Understanding Environmental Racism through the Medical Studies of David Hosack and his contemporaries

By Molly Shapiro

Abstract

This paper will discuss how medical advances of the early 19th C. facilitated environmental racism and socio-economic discrimination. Through the lens of David Hosack, a prominent professor at Columbia, we can begin to understand how the basis of medicine was built to oppress and suppress black communities. As a prominent physician, Hosack was known for his medical advancements and supposedly contemporary views on slavery and disease prevention, but upon further  research we can see his supposed progress contributed to justifications of slavery and perpetuated notions of poor people as responsible for disease not disease as a condition of poverty. The argument will be made through the lens of contagious diseases, using both

  1.  Historic outlook of the disproportionate impact of diseases in crowded and marshy areas inhabited predominantly by immigrants and freemen, as described by David Hosack and other medical professionals
  2. Contemporary context reflecting on the disproportionate impact of COVID-19 in black and brown communities, with environmental health factors adding to the vulnerability of the population.

Biographical Introduction

David Hosack was born in New York city and briefly enrolled at Columbia College in 1786 before later becoming a trustee and professor at the College of Physicians and Surgeons in 1807[1]. The College of Physicians and Surgeons later became Columbia’s Medical School. While Hosack spent time at the Rutgers Medical School and the Edinburgh Medical School, the majority of his medical findings were funded and researched at the College of Physicians and Surgeons. Hosack’s primary fame came from opening the first public botanical garden in the United States to support his interest in medicinal plants. He brought from Europe Linnaean ideas of study and botanical organization. In addition to his rise in academia, Hosack quickly rose in political ranks and social realms amongst the New York elite, including Alexander Hamilton and Aaron Burr.

Due to his connections Hosack was able to gain visibility in the medical field, contributing to the medical canon and the physicians’ efforts to establish their professional credentials and authority known as the idealization of professional doctors. In his “Original Communications; Being an Extract from an Introductory Lecture Delivered in the College of Physicians and Surgeons”, he wrote, “Medical schools have led to numberless discoveries and improvements”[2], elevating the status of his colleagues and profession. Hosack also commented on the specific advantages of medical training in New York, “the numerous and varied character of the disease of a city containing nearly 170,000 inhabitants, cannot fail to furnish abundant sources of instruction to the medical student”[3]. This alludes to the emphasis on clinical experience as part of medical training, implying that the basis of medical expertise rested on the objectification and use of bodies. Additionally, the concept that disease served as a basis for study contributed to the platform of medical advances made upon the death or use of disadvantaged bodies and populations. This necessity for advancement in the medical field was exacerbated by competition with other port cities, like Philadelphia and Boston, as well as the dense and commercial nature of New York making it a vulnerable location[4].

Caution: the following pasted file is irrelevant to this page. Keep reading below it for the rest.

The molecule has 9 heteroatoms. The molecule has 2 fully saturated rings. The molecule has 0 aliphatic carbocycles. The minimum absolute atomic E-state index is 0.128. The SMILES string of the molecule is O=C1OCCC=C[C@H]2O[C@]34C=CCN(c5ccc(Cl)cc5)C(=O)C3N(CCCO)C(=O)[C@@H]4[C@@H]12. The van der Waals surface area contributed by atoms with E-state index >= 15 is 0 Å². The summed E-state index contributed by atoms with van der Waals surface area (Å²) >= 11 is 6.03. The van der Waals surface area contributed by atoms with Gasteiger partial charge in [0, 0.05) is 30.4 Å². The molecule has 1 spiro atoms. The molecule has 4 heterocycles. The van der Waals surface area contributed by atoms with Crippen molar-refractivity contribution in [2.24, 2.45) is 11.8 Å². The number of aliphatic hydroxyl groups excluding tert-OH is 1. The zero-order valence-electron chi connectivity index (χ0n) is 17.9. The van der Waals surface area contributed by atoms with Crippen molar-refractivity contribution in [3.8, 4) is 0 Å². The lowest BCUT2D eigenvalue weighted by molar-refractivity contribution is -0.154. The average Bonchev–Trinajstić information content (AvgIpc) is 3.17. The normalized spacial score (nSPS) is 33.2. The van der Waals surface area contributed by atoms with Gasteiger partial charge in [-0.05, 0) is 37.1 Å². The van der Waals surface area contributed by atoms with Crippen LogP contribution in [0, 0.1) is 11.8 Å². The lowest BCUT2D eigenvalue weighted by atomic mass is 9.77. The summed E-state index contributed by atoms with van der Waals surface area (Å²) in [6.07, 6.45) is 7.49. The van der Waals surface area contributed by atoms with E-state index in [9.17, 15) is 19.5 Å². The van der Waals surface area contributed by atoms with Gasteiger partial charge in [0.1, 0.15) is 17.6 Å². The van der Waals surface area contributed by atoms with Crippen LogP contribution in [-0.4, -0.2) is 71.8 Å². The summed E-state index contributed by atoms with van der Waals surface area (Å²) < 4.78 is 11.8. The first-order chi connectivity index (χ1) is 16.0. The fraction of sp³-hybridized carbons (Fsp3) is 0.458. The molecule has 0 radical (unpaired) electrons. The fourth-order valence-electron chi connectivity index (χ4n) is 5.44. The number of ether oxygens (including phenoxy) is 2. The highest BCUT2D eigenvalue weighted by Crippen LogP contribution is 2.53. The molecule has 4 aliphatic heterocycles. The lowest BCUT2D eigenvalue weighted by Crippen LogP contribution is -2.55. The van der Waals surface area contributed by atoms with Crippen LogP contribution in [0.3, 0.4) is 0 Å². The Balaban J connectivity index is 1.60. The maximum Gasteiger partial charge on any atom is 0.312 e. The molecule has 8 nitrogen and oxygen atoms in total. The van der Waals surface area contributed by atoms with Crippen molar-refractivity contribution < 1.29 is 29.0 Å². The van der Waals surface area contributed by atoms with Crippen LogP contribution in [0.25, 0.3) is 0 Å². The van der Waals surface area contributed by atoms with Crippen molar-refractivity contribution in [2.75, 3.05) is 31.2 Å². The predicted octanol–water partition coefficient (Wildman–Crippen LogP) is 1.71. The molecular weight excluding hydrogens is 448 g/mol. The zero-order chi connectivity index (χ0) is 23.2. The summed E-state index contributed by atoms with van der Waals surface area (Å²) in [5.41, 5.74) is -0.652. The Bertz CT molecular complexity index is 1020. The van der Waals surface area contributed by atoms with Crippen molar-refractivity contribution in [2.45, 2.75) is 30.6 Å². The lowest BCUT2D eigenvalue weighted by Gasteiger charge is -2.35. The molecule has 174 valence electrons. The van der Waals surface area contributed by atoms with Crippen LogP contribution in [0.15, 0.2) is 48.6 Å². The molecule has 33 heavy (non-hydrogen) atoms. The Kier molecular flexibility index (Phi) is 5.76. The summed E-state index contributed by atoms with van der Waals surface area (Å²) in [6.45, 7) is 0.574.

Body politics and grave robbing in the early days of the college of physicians and surgeons

In his book Ebony and Ivy, Wilder outlines the role of early universities in the Atlantic region in supporting and being supported by the slave trade. In this first chapter on science in the academy, All Students and All Americans - the Colonial Roots of Racial Science, Wilder outlines the expansion of European science into the colonies and the expansion of this ideology via westward expansion. He writes, “Students from North America crafted a science that justified expansionism and slavery - a science that generated broad claims to expertise over colored people and thrived upon unlimited access to nonwhite bodies”[5]. In this way, Wilder posits that the access to nonwhite bodies fueled this scientific revolution. Through the lens of scientific advances, it is clear that many if not all “accomplishments” of the scientific community occurred at the expense of communities of color. European hospitals and researchers were already in the practice of dissecting bodies from suicides and criminal cases[6], but King’s College and other colonial institutions went a step further by integrating the dissection of slave bodies into their medical practice. Wilder writes “Located on Broadway at Duane street, the NY hospital - where the King’s College Medical faculty rented dissection laboratories - had an ample source of cadavers at its southeast corner: the ‘Negroes burial ground’. The faculty and students harvested colored corpses for years, dragging cadavers across Broadway to the dissecting table.”[7] NY governor Dewitt Clinton placed a bounty on grave robbers but colleges still had access to corpses, as they would send body snatchers upstate during the winter season[8]. Colleges began a competitive market for corpses.